Quite similar to overtraining, overreaching also puts the body under high stress that results in fatigue and performance decline. However, unlike overtraining, here the body soon bounces back to prime health with a noticeable increase in performance levels. The recovery time from overreaching is usually just a few days and up to a week. Overreaching is often practised successfully by experienced and knowledgeable sports and fitness enthusiast to reach peak performance levels. Such type of training is referred to as functional overreaching. And as you would have guessed, on the other side of the fence is non-functional overreaching. A state where the body clearly stops liking what you’re putting it through. The fatigue this time lasts longer than with functional overreaching and with hardly any improvement in the performance level — commonly referred to as performance plateau. However, it is still not too late. This phase also referred to as non-functional overreaching, is the body giving you a final warning. It is when this stage too is ignored, that the body experiences overtraining syndrome (OTS).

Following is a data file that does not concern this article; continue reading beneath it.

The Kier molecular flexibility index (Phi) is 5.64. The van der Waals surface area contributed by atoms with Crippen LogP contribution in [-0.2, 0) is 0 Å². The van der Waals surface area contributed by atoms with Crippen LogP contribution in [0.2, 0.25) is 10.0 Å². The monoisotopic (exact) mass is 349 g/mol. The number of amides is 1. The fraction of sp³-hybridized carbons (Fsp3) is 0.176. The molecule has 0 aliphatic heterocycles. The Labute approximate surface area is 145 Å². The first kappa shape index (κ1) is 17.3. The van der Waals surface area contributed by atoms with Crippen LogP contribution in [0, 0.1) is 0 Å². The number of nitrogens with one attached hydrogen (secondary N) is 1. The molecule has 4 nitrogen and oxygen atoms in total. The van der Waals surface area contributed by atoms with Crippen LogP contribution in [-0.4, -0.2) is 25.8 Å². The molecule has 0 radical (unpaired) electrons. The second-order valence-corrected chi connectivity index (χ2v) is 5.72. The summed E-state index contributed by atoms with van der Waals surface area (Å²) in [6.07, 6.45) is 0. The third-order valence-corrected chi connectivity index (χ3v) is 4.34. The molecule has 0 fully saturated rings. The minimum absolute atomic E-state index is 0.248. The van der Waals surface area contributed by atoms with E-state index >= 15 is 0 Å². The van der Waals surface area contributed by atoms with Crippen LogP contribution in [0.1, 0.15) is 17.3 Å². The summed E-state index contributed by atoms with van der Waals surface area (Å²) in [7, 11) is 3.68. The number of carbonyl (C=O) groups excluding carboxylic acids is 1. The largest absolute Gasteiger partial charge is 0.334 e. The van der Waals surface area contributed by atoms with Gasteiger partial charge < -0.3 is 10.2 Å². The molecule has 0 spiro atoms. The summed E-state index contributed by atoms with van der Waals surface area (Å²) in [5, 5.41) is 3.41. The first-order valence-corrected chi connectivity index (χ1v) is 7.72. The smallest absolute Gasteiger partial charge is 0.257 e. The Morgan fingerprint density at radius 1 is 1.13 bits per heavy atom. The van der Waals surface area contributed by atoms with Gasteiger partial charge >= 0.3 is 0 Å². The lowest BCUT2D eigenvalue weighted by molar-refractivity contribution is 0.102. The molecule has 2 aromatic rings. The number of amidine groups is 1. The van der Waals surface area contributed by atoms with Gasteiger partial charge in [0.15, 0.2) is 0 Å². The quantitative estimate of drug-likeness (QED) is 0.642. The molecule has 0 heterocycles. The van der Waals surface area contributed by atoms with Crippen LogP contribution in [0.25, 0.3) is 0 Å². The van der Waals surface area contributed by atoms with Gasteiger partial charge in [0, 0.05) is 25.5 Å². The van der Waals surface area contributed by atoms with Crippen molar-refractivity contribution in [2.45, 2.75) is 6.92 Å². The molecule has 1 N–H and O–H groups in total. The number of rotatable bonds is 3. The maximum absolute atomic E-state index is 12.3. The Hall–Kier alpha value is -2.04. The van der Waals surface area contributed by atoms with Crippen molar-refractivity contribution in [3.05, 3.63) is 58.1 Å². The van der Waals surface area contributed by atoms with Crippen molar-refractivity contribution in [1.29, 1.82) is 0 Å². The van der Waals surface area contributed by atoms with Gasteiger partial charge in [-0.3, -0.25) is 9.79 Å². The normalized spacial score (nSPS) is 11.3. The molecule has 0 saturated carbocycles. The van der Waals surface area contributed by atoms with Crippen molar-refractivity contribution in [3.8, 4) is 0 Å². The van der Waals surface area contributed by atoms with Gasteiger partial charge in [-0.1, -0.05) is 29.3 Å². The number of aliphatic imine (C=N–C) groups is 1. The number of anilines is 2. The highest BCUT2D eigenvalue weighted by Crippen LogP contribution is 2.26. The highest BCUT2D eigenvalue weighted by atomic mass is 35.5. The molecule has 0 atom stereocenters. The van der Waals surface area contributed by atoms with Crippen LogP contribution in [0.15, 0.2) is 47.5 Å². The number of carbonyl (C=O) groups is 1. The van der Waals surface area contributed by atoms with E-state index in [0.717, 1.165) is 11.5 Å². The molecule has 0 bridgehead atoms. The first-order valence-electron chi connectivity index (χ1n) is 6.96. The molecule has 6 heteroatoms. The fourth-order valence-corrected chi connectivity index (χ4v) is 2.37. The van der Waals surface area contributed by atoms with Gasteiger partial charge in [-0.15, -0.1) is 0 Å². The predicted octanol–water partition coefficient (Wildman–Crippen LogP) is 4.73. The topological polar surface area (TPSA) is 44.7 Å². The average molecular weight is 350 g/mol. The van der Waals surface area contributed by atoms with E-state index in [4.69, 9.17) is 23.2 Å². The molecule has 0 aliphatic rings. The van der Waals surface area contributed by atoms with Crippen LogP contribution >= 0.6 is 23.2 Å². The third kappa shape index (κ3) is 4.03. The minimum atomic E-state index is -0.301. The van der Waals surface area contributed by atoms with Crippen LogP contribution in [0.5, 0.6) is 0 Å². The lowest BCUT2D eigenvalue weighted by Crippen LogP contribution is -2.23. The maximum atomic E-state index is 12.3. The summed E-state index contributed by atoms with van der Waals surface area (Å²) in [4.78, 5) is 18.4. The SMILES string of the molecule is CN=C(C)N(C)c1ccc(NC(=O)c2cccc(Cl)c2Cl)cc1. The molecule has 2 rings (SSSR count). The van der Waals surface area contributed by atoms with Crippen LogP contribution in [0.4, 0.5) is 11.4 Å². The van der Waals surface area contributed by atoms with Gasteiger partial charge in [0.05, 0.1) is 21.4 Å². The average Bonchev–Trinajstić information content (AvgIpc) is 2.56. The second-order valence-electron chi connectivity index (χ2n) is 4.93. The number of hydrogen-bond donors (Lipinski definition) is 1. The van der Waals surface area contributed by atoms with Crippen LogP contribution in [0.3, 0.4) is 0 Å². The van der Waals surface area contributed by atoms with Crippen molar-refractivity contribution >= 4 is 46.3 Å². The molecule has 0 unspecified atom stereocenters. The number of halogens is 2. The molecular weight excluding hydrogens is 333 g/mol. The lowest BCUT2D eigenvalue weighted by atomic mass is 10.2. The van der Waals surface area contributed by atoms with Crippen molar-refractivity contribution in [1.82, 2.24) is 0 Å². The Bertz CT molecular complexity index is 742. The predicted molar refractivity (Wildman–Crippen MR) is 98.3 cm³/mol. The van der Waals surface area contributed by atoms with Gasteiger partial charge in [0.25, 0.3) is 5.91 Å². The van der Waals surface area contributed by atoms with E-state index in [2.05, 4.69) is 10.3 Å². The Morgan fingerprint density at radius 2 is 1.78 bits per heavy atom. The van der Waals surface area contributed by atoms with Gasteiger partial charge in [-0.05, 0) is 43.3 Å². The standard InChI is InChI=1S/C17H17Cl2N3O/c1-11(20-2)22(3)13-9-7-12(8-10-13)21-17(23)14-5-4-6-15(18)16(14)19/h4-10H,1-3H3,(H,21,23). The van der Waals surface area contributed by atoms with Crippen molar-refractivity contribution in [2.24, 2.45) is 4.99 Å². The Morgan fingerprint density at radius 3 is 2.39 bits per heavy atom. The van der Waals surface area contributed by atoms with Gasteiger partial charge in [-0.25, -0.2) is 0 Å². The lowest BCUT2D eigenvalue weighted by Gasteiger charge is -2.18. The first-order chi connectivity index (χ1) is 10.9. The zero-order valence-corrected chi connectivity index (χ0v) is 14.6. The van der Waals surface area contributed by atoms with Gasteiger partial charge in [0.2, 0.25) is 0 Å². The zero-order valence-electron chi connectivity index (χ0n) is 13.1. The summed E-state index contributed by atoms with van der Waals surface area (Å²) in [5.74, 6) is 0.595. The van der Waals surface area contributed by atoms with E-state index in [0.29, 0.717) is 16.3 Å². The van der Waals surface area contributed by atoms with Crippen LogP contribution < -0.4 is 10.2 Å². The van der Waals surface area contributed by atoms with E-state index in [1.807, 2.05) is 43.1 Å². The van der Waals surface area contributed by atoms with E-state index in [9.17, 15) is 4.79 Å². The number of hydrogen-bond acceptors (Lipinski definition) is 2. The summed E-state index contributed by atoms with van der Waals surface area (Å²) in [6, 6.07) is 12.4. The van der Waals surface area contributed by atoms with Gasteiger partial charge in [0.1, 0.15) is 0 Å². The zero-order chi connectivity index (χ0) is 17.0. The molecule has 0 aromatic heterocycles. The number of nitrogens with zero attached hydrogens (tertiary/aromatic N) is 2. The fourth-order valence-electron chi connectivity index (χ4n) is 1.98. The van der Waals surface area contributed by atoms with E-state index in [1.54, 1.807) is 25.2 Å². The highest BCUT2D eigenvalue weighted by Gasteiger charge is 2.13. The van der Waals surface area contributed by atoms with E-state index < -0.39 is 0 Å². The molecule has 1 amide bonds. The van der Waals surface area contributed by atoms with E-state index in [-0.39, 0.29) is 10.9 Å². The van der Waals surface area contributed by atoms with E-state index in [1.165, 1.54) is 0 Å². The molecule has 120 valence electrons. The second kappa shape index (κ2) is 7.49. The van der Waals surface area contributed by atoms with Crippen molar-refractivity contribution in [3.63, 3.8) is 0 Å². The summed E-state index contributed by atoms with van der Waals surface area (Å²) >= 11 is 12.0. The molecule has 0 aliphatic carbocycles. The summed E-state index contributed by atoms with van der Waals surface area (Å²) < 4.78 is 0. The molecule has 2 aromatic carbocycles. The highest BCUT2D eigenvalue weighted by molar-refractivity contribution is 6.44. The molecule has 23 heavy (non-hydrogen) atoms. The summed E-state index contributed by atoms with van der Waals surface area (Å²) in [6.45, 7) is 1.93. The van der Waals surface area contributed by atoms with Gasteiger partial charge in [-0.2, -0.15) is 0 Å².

Is Overtraining Real?

OTS, on the other hand, causes a much severe condition that can take months to recover.

However, it is very unlikely that someone pushing it a bit hard at the gym will suffer from overtraining since the non-functional overreaching phase is more than likely to burn out the average or even above average fitness enthusiast. It is because of this belief that only the elite athletes and bodybuilders tend to or can manage to push themselves to such extremes as to induce a reversal of muscle growth, that most fitness trainers rubbish the claims of overtraining. Besides, when you train hard, it is bound to hurt hard. Man up and hit the gym again. That fatigue is in your mind and that lack of motivation is just an excuse. Or so they say.


When you lift weights, it tends to stimulate your central nervous system (CNS) causing an adrenaline and cortisol rush. The more these hormones are released, the more stress your body comes under leading to a fatigued state. Physically strenuous activities when performed to extreme levels sends our hormones into a frenzy and can end up frying the CNS!